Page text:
“Thank you, but . . . “?

At the Library of Law and Liberty, Dalrymple describes a recent conversation with an obviously decent and moderate Muslim man, who nevertheless claimed that violent jihad had been justified in the past due to repression of Muslim preaching, which he granted no longer exists.  It raised an interesting dilemma for Dalrymple:

…did it really matter if he held an opinion that was mistaken or even absurd? No doubt we all have a tendency to believe six impossible things before breakfast.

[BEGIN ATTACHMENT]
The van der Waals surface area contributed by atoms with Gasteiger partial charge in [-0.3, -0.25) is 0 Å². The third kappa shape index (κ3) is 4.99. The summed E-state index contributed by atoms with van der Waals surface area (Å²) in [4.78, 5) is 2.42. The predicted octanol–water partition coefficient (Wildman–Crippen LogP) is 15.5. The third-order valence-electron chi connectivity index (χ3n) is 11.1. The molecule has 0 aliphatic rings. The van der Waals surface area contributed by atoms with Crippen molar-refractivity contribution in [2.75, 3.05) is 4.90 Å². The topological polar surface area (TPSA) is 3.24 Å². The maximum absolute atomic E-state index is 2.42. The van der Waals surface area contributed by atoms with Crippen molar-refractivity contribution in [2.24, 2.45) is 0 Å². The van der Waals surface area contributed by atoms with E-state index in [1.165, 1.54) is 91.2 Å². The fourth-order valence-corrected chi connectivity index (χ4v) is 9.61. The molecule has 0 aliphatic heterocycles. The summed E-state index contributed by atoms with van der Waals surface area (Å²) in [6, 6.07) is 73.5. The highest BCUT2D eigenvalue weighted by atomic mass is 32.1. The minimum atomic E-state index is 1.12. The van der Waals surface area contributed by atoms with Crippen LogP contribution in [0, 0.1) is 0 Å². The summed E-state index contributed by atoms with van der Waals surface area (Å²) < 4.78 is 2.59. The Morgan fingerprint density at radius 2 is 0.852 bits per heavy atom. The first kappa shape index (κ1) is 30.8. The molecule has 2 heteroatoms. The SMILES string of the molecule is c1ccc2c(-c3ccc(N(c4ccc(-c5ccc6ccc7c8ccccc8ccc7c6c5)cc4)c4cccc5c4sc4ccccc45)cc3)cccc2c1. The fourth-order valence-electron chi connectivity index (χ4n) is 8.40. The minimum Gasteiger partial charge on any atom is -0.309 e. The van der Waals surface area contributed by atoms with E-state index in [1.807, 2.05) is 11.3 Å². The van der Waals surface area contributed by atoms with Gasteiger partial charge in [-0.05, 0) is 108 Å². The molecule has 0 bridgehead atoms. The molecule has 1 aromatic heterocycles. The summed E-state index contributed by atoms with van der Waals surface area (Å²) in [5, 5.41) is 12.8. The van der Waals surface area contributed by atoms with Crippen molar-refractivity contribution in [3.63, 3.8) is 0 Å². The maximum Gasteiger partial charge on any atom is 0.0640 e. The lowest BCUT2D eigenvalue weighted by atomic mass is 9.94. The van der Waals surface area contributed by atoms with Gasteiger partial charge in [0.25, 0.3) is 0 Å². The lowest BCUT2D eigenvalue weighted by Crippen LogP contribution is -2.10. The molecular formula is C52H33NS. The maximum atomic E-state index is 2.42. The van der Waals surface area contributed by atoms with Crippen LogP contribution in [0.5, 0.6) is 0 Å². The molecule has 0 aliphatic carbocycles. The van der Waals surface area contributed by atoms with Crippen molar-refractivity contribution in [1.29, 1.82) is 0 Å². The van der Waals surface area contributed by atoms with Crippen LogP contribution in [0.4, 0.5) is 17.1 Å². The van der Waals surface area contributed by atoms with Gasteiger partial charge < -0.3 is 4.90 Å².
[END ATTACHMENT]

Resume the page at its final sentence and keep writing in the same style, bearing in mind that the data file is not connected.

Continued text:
If people are peaceful and law-abiding in the belief, say, that Islam is a religion of peace (or indeed in any other belief), should one strive to correct it merely because one holds it to be not merely mistaken, but grossly mistaken? The answer does not seem straightforward.

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